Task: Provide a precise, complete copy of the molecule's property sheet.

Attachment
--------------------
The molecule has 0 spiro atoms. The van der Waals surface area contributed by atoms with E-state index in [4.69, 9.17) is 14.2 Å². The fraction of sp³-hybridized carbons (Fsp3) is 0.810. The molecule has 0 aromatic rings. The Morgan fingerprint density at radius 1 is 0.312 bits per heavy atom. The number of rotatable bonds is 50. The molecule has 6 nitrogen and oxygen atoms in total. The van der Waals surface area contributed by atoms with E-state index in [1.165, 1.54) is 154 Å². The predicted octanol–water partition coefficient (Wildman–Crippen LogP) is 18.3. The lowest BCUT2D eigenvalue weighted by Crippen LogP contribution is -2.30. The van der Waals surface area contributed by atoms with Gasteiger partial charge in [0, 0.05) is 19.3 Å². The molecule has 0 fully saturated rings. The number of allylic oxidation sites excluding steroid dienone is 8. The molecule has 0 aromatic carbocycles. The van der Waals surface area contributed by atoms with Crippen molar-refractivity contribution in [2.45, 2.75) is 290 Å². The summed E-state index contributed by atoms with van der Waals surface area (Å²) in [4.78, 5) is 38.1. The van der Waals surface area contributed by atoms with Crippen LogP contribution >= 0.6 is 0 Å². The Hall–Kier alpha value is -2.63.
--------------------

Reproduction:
The molecule has 0 spiro atoms. The van der Waals surface area contributed by atoms with E-state index in [4.69, 9.17) is 14.2 Å². The fraction of sp³-hybridized carbons (Fsp3) is 0.810. The molecule has 0 aromatic rings. The Morgan fingerprint density at radius 1 is 0.312 bits per heavy atom. The number of rotatable bonds is 50. The molecule has 6 nitrogen and oxygen atoms in total. The van der Waals surface area contributed by atoms with E-state index in [1.165, 1.54) is 154 Å². The predicted octanol–water partition coefficient (Wildman–Crippen LogP) is 18.3. The lowest BCUT2D eigenvalue weighted by Crippen LogP contribution is -2.30. The van der Waals surface area contributed by atoms with Gasteiger partial charge in [0, 0.05) is 19.3 Å². The molecule has 0 fully saturated rings. The number of allylic oxidation sites excluding steroid dienone is 8. The molecule has 0 aromatic carbocycles. The van der Waals surface area contributed by atoms with Crippen molar-refractivity contribution in [2.45, 2.75) is 290 Å². The summed E-state index contributed by atoms with van der Waals surface area (Å²) in [4.78, 5) is 38.1. The van der Waals surface area contributed by atoms with Crippen LogP contribution >= 0.6 is 0 Å². The Hall–Kier alpha value is -2.63.